I was making dinner the other night when I noticed that it was eerily quiet; the only noise was coming from the sizzle of the hamburger on the stove. My husband and daughter were sitting a mere 20 feet from me, yet no one was talking. They were both engaged in what I like to call their quiet time. My son, on the other hand, is a totally different story. He was outside talking to himself while he played with trucks on a dirt track. When he and I are in a room, it is nonstop chatter, and I am sure it’s annoying for the other half of the family.
What I have learned from being married to an introvert, and being a mother to one, is simple: Sometimes they just want to be left alone. It has nothing to do with being shy, depressed, anxious or arrogant. It has everything to do with what they are comfortable with, and their need to have an environment with less stimulation. When they talk, the words are meaningful, the questions are important, and the thoughts shared are invaluable. I have learned to read their body language to know if I am invading their space — to take a step back from what I need and respect what they need.
Simply put, an introvert refuels by spending time alone, and an extrovert draws energy from interaction. Introverts have a preference for quiet, for less noise, for less action. Our world can be challenging for introverts. We tell kids that they need to be more outgoing and social; to share their feelings and express themselves verbally. We encourage cooperative learning, teams and communities. We worry about the lone kid who sits by himself every day.
The world is full of extroverts, and introverts are painfully aware of this. Introverted kids are often unfairly seen as lacking social skills. Instead of understanding and respecting their world, we try to make them change to fit in ours.
Most kids (and adults) have a little of both, and they reveal different aspects of themselves in various situations. Kids who tend to have more introverted qualities face many challenges in school because, more often than not, the qualities of an extroverted child are valued more than those of their introverted peers.
Through lots of trial and error, I have learned a few things that have allowed me to strengthen the relationship with my daughter rather than just bridge a gap between us. I find that if I give her time to answer a question, rather than expect a quick response, she feels respected. Introverts tend to mull things over and won’t speak until they know exactly what they want to say. I have also learned not to finish her sentences; this was and still is a hard one for me to do. In conversations when I am requiring her to reflect on something, I have found that telling a story or speaking about myself allows her to insert herself where it is safe and appropriate for her. Asking introverts too many questions makes them withdraw more.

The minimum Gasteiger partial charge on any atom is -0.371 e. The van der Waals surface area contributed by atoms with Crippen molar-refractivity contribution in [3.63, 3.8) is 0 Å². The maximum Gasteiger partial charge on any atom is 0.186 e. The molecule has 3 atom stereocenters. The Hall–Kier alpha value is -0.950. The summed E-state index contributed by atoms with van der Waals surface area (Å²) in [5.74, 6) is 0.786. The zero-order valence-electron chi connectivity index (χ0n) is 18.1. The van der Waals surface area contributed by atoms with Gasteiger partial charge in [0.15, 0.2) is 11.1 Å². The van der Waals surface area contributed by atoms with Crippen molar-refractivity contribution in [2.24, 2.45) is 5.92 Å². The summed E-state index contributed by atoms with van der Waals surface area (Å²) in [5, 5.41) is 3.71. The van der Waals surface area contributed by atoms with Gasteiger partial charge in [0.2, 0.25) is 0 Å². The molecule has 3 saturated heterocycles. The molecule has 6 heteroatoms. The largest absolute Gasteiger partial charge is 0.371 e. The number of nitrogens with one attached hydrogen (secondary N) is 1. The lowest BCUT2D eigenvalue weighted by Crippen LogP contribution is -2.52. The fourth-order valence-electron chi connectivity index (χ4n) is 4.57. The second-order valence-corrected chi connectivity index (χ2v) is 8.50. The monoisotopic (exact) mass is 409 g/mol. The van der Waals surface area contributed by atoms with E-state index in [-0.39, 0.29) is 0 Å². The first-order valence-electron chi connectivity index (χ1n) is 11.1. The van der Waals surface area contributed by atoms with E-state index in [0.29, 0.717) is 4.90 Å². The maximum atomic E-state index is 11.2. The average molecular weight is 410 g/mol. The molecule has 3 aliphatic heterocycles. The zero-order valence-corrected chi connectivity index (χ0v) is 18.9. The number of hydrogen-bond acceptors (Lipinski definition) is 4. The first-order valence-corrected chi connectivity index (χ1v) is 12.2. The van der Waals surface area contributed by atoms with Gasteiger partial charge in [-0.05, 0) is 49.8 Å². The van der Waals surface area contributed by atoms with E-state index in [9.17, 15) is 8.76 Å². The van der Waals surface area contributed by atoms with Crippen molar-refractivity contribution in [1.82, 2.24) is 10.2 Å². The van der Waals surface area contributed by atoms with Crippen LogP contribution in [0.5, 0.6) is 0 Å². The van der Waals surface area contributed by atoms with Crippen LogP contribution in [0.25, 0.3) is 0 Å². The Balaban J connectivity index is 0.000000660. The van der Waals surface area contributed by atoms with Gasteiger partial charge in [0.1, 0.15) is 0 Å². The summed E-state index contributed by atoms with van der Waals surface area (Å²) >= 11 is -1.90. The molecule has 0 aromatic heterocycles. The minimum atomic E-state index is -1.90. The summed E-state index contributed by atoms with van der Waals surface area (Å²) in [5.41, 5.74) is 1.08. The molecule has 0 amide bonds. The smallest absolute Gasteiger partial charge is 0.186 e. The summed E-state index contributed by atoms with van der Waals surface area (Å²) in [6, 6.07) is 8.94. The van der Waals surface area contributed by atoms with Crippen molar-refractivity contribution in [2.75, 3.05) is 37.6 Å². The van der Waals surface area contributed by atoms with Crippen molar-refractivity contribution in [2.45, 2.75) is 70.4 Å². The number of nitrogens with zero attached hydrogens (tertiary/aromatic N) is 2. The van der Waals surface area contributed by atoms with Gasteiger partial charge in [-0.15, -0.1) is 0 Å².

My daughter has taught me a lot about the quiet and wonderful world of introverts: The power of mindfulness and thought; the beauty of space and less noise. I have found that I gain incredible insight into her world when I don’t ask for more than what she can give me.
Recently, I was talking with her second-grade teacher about how she interacts in class. Her teacher shared with me that about half of the time, my daughter chooses to work alone and that she seems absolutely okay with that. This choice of space and quiet time needs to be respected by parents and educators. My daughter is fortunate to have a teacher who knows her well and understands her need to work alone. The teacher gets that it is not about being shy or antisocial, it is just my daughter’s way of operating in the world. Introverts behave in the way they do because of their innate temperament. The more we embrace their nature, the happier they will be.
Here are nine ways I’ve learned to support an introverted child.
- Accept that it is not about you. Do not take a child’s quiet nature personally or as an indication that he or she is ignoring you.
- Introduce your child to new people and situations slowly.
- Teach introverted children that they can take breaks from social situations if they feel overwhelmed or tired.
- Help your child find the strengths that come from being introverted.
- Do not label introverts as shy, and encourage them to correct this label when others use it.
- Talk to your child’s teacher. The partnerships I have with my daughter’s teachers have made all the difference for her. Her early experiences in school have been positive because of the respect and understanding her teachers show her. Also, if the teacher knows about your child’s introversion, she may be able to gently help the child navigate things such as interactions with friends, participation in group work or presenting in class.
- Help them be heard. Introverts “live internally, and they need someone to draw them out,” writes Marti Olsen Laney in her book “The Hidden Gifts of the Introverted Child.” “Without a parent who listens and reflects back to them, like an echo, what they are thinking, they can get lost in their own minds,” Laney adds.
- Embrace the idea that they may have only a few friends at a time. Parents who are very social and have a lot of friends often struggle when their children don’t socialize in the same way. Often, introverted children enjoy their world the most with just a few close friends.
- Understand that they may not ask for help.
I think the most important thing I have learned is to embrace the quiet. Enjoy it with your child and recognize that a lot can be said without any noise. We can learn a lot from the hidden gifts and quiet nature of our introverted children.
Sara Lindberg is a school counselor and parenting blogger and mom of two. Find her on Twitter @FitMomWay.
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